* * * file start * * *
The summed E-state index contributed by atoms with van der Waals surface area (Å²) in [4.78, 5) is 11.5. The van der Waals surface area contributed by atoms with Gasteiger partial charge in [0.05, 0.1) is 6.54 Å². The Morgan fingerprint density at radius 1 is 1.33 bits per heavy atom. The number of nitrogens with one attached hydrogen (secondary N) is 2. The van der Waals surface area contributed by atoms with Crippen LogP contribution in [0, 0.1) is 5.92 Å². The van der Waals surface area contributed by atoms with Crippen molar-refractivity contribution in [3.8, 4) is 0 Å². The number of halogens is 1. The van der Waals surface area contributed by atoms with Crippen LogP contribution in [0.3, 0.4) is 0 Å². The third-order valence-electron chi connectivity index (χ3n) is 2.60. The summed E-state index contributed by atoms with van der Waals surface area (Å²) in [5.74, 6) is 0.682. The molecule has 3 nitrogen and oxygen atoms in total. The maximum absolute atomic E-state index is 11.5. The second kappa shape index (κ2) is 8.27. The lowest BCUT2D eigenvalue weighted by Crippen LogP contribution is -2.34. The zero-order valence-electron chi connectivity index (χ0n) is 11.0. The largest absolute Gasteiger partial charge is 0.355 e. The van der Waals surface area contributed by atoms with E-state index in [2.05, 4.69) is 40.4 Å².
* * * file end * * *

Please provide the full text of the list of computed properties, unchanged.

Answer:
The summed E-state index contributed by atoms with van der Waals surface area (Å²) in [4.78, 5) is 11.5. The van der Waals surface area contributed by atoms with Gasteiger partial charge in [0.05, 0.1) is 6.54 Å². The Morgan fingerprint density at radius 1 is 1.33 bits per heavy atom. The number of nitrogens with one attached hydrogen (secondary N) is 2. The van der Waals surface area contributed by atoms with Crippen LogP contribution in [0, 0.1) is 5.92 Å². The van der Waals surface area contributed by atoms with Crippen molar-refractivity contribution in [3.8, 4) is 0 Å². The number of halogens is 1. The van der Waals surface area contributed by atoms with Crippen LogP contribution in [0.3, 0.4) is 0 Å². The third-order valence-electron chi connectivity index (χ3n) is 2.60. The summed E-state index contributed by atoms with van der Waals surface area (Å²) in [5.74, 6) is 0.682. The molecule has 3 nitrogen and oxygen atoms in total. The maximum absolute atomic E-state index is 11.5. The second kappa shape index (κ2) is 8.27. The lowest BCUT2D eigenvalue weighted by Crippen LogP contribution is -2.34. The zero-order valence-electron chi connectivity index (χ0n) is 11.0. The largest absolute Gasteiger partial charge is 0.355 e. The van der Waals surface area contributed by atoms with E-state index in [2.05, 4.69) is 40.4 Å².